Posted March 11, 2009 7:46 am by with 20 comments

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Today [Google is] launching "interest-based" advertising as a beta test on our partner sites and on YouTube. These ads will associate categories of interest…so if you visit an online sports store, you may later be shown ads on other websites offering you a discount on running shoes during that store’s upcoming sale.

Imagine my initial reaction to reading the above announcement from Google? It was something along the lines of: "They’ve finally done it! Google has finally become big brother and will now follow us all around the web!"

Oh how the adrenaline was flowing. I was half-way through mentally writing this post when Google went and spoiled everything by doing the right thing–it offered full customization and opt-out of its new "interest" ads. They smugly explained:

  • Transparency – We already clearly label most of the ads provided by Google on the AdSense partner network and on YouTube. You can click on the labels to get more information about how we serve ads, and the information we use to show you ads. This year we will expand the range of ad formats and publishers that display labels that provide a way to learn more and make choices about Google’s ad serving.
  • Choice – We have built a tool called Ads Preferences Manager, which lets you view, delete, or add interest categories associated with your browser so that you can receive ads that are more interesting to you.
  • Control – You can always opt out of the advertising cookie for the AdSense partner network here. To make sure that your opt-out decision is respected (and isn’t deleted if you clear the cookies from your browser), we have designed a plug-in for your browser that maintains your opt-out choice.

What’s an internet marketing critic supposed to do now? 🙂

Well, for one thing, I plan on remaining opted-in for the new interest-ads. Why not? If Google can figure out my current interests and serve better ads, then maybe I’ll click on them more often. Of course, the tough part will be matching up my transient interests. Just because I viewed new camping gear on one site doesn’t mean that I want to see adds for tents plastered all over my favorite technology blogs.

But Andy, I hear you cry, shouldn’t Google make this an opt-in process? Shouldn’t we be concerned about our every move being tracked on the internet? My response? I’m sorry to tell you that the web is no longer a haven of obscurity. You should assume that all web sites track your every move, that web analysts are able to pinpoint your location, eating habits, and TV-watching preferences, and you should also assume that every time you open your browser, you’re agreeing to all of this.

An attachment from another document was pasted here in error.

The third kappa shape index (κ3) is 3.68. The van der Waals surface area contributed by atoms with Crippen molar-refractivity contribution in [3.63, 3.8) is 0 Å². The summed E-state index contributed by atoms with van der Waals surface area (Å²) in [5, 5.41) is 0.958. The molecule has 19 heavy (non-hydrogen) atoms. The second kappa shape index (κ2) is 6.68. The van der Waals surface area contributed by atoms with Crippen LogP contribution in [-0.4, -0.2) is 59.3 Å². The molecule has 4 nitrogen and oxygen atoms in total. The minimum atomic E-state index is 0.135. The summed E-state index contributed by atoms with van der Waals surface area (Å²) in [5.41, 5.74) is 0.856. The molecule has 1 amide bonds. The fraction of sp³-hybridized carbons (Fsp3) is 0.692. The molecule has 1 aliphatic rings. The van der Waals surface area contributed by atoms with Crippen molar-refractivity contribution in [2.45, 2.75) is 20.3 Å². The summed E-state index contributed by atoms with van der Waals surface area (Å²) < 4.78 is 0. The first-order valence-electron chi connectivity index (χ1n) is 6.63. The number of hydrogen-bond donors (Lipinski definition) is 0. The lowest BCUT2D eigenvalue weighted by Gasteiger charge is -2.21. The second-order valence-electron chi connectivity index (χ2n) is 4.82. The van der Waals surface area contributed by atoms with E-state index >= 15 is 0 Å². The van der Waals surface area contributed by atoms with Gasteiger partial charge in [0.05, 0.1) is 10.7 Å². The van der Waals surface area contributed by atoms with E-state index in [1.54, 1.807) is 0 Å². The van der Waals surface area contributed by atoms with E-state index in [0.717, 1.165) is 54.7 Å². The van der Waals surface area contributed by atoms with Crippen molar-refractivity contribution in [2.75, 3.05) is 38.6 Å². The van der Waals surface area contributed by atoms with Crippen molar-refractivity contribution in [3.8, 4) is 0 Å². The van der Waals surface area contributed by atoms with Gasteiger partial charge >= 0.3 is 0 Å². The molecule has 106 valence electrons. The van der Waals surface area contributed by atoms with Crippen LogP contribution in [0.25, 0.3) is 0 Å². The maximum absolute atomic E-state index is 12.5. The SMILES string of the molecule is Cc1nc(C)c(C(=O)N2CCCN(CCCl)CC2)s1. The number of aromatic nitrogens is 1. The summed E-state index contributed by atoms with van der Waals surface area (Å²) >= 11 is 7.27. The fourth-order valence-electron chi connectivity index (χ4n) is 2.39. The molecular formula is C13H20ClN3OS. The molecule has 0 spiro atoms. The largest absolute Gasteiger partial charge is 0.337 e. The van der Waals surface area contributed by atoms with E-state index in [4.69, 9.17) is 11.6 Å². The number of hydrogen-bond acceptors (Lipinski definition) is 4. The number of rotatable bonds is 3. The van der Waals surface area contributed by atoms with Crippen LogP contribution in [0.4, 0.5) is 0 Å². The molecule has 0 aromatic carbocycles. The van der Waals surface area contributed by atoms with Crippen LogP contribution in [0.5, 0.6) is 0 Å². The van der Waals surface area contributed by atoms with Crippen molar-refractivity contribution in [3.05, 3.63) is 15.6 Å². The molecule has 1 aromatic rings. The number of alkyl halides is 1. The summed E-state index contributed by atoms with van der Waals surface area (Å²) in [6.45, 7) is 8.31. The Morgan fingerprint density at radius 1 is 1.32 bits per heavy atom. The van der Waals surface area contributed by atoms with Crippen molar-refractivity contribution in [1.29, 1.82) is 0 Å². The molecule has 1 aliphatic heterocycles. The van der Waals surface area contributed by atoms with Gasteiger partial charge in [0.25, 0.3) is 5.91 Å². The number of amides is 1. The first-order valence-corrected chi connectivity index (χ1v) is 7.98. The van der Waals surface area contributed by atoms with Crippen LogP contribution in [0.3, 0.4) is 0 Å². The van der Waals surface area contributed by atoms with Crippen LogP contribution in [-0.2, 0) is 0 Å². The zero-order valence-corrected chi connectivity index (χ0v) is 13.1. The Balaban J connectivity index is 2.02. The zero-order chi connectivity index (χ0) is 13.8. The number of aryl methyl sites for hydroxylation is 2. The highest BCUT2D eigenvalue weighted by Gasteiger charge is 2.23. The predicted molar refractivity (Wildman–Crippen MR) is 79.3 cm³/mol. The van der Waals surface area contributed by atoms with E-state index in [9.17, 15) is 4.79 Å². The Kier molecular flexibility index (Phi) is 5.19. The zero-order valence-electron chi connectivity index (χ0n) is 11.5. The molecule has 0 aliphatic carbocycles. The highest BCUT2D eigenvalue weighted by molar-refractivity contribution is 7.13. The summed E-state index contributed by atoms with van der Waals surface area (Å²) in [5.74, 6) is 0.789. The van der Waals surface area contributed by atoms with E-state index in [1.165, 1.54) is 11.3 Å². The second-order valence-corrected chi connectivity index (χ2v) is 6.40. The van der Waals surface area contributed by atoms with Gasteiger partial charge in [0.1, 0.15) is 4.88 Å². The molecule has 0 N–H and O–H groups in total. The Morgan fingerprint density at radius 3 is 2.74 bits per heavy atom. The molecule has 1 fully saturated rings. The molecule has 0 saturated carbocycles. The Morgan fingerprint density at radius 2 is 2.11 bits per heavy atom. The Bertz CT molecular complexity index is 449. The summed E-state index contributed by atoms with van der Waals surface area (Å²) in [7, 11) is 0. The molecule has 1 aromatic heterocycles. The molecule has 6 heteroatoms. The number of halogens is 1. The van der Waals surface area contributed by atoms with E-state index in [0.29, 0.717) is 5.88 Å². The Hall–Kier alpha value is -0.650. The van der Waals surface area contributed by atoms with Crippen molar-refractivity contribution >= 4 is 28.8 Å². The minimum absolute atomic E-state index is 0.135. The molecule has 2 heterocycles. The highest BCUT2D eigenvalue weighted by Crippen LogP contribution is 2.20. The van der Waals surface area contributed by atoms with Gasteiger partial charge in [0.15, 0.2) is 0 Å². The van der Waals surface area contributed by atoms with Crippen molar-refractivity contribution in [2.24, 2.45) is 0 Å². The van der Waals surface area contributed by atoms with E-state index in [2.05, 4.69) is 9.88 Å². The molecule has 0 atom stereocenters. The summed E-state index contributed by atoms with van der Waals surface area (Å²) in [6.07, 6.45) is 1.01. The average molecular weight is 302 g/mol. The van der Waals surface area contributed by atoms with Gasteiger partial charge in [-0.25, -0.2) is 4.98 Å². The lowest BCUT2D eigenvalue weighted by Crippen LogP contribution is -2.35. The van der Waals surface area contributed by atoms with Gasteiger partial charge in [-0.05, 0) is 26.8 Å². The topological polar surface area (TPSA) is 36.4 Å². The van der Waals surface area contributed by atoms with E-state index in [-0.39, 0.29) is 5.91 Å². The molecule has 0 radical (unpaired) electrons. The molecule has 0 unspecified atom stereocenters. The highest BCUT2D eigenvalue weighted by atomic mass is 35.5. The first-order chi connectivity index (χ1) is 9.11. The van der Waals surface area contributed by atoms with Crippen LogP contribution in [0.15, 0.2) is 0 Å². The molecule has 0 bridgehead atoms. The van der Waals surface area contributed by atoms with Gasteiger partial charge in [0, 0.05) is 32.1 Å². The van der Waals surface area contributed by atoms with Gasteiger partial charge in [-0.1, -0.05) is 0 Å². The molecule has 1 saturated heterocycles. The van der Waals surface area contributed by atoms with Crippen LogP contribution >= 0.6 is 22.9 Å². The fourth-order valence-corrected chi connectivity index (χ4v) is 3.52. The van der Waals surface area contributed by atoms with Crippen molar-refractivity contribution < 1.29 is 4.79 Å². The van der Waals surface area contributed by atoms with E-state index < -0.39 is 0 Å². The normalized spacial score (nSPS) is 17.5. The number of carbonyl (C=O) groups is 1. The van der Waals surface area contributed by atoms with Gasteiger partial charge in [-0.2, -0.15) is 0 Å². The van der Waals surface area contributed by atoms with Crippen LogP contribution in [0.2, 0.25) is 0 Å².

What do you think of Google’s new "interest" ads? Let ’em rip in the comments below!

  • what a coincidence ! i just read about one of these things in my library in a IEEE talked about internet are right.this isnt best idea.its all transient .iam not sure if this will go well.

    Arshad’s last blog post..The biggest mistake beginner bloggers do

  • I’ve never really seen the objection to anonymized interest-based ads… we all know that stuff we do online can be traced back to us anyway – how many people browse web sites seriously thinking that they are totally anonymous and couldn’t be found if they committed online fraud for example? Everything we do online is already tracked and monitored.

    I ran ads for a swimwear retailer on one of my social networking websites back in 1997: the ad was targeted to men aged 25-30 who said in their profiles that they were into hot summer holidays and who had tagged themselves as enjoying swimming and beaches. The conversion rate for the advertiser was the highest they’d ever seen – behavioural/interest-based targeting was not around in general back then! – and the users were happy because we didn’t tell the advertiser who we were showing the ads to, but they got more targeted stuff that, in general, they were interested in seeing. It eliminated pointless ads in which they weren’t interested.

  • @Jason – thanks for sharing your case study, interesting stuff!

  • If users want free content – which they demonstrate they do, every time someone tries charging for access – then they should prefer adverts that resonate better. I know I do. The few times that I’ve found placement opportunities on AdWords that resonate strongly with the advertiser, I’ve had great results. This should really be an extension of that process, and less expensive for the advertiser – justifying higher costs for Google for each click. Smart move by Google to enhance conversion rates, click rates and optimise revenue on their inventory.